but I do see some contradictions here in this article by Rav Aviner called
It may be that you do it cheerfully the first day, and then…
No, he’s telling us that this isn’t the case. Let’s see what he says a little.
First he says this:
Chametz which is less than a “kezayit” may obviously not be eaten, but it is not included in the Torah prohibition of “Bal Yeira’eh” and “Bal Yimatzeh” (Chametz may not be seen or found on Pesach – Shemot 12:19, 13:7) (Responsa Igrot Moshe, Orach Chaim 1:145). Regarding the Mishnah Berurah’s statement (Sha’ar Ha-Tziun 451:6) that chametz which can be seen is included in the prohibition of “chametz she-avar alav Ha-Pesach” (using chametz that has spent Pesach in a Jew’s possession) — the fact is that if it was included in the sale of chametz, there is no problem (see Mishnah Berurah 142:33 and Chazon Ish, Orach Chaim 117:15). A “kezayit” is 27 cubic centimeters – 3 centimeter square or a little over an inch square. Usually, only rooms in which children are allowed to bring sandwiches or cookies are likely to contain such big pieces of chametz. A room in which people do not walk around with food does not need to be cleaned at all. Incidentally, you must take care not to hide pieces of chametz which are larger than a “kezayit” before “Bedikat Chametz,” in case one of the pieces should get lost. If you do not find them, you will not need to bother much to hunt for them, and you can rely on the “bittul chametz” (declaring chametz ownerless) that you do after the search (Responsa Yechaveh Da’at 5:149).
But then he says this:
There may be cookies in your kids’ pockets. Even the crumbs must be removed, since a child may put his hand into his pocket and then into his mouth. You only have to check the clothes you will be wearing that season. It is unnecessary to check any clothes that are put away and will not be worn now, such as winter clothes.
This room must be thoroughly cleaned and not one crumb of chametz left. A crumb is not nullified even in a thousand times its volume.
But then he redeems himself with this:
Question: Does a husband have to help his wife?
Answer: A husband does not have to help his wife nor does a wife have to help her husband. Rather, the two of them have to clean together since this is a shared home, and it is a shared life as well.
In light of what is written above, it should take about an hour for the dining room, two-three hours to kasher the kitchen, and another hour to clean the rest of the house. In short, about one day!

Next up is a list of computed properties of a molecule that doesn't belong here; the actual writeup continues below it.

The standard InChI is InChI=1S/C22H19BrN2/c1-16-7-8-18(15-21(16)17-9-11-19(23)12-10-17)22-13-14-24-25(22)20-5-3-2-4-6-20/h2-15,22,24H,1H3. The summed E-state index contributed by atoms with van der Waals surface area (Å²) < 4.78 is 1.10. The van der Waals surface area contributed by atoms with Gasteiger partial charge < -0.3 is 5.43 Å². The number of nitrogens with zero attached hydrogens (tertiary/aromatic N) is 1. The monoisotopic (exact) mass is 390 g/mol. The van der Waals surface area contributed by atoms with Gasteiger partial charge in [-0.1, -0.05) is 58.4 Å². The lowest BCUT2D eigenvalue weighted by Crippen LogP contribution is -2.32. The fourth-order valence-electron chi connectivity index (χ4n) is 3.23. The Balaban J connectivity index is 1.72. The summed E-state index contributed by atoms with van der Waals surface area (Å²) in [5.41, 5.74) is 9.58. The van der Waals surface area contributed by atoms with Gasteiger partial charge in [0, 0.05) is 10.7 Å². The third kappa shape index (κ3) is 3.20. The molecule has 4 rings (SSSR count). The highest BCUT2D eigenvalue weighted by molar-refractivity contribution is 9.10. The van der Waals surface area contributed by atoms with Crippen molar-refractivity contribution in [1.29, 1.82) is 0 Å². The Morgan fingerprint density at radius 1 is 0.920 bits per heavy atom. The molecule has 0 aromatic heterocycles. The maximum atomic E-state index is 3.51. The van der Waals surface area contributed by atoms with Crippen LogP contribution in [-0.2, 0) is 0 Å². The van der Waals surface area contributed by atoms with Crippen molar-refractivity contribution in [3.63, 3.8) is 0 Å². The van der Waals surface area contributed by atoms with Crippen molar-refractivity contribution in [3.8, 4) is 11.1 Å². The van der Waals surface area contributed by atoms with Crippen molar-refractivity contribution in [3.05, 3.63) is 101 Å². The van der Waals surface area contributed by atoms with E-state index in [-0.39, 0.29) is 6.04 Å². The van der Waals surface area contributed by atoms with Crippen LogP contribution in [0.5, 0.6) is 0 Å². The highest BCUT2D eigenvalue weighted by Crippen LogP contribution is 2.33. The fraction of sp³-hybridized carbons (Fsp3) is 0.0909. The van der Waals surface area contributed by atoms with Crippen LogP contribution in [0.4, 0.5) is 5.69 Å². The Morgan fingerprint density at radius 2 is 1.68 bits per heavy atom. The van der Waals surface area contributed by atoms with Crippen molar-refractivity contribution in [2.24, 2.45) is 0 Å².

All the rest of the cleaning jobs are either strictures or just made up. When we work hard, we use up our energy and get mad at the kids. You have to educate the kids — but not to educate them to be aggravated: “I told you not to go into this room anymore! Why did you go in?! Eat on the porch! Eat standing up! Don’t touch!” The whole kitchen looks like it was overturned by vandals; the husband and kids are trembling in fear in some corner and eating; the mother looks at them like a drill sergeant; there’s anger between husband and wife. This is preparation for Pesach?! This is educating the kids? This is definitely not setting a positive example! Our memories of Pesach should not be of a reign of terror.
If you clean together with the kids, that is great, but it must be a happy adventure. First of all, you have to clean what you must – taking half a day – and after that if you want to do other things, you can clean with happiness and joy. Clean, sing, pour water and “you will clean with joy from the wellsprings of salvation” (based on Yeshayahu 12:3).
The Rama rules in the Shulchan Aruch writes: “Every person should sweep his room before Bedikat Chametz, and check his pockets for chametz, and the pockets or cuffs where you sometimes put chametz also need to be checked” (Orach Chaim 433:11) The Mishnah Berurah (#46) adds: “It is the custom to sweep the whole house on thirteenth of Nisan, so that it will be ready to check immediately after nightfall on the fourteenth.” This custom is enough. Beyond that, “whoever is strict deserves a blessing” — as far as Pesach goes, but not as far as the kids go.
It is understood that I am not forcing my opinion on anyone. I am simply stating my humble opinion with explanations. Whoever accepts the explanations will listen and whoever does not accept them will not. I heard most of the practical suggestions about how to shorten the cleaning from women themselves. It is possible that a woman has a strong desire not to shorten this work, and just the opposite, she finds joy in it. That is okay. Even she will benefit from all of the above, because she will not feel pressured that she might violate the Halachah, but rather she will clean with satisfaction and tranquility.
The essential point is the distinction between chametz, which there is an obligation to clean with all the severity of the Halachah, and dirt – which should obviously be removed, but not necessarily before Pesach. You can spread out the work of removing dirt over the whole year, so that we and our families do not suffer before Pesach. I am not advocating poor housekeeping. We should stand before chametz with awe and fear, but not all dirt is chametz. Do not treat chametz cavalierly, G-d forbid, but at the same time, not everything that is accepted as Pesach cleaning is directed at chametz.
Have a kosher and happy Pesach. We should ensure that we have a HAPPY Pesach and a KOSHER Purim. We should arrive at the Seder night neither tired nor aching but happy, so that this night will be a powerful experience for the kids, and a great source of faith in Hashem, the Redeemer of Israel.
“Dirt is not chametz and children are not the Pesach sacrifice!”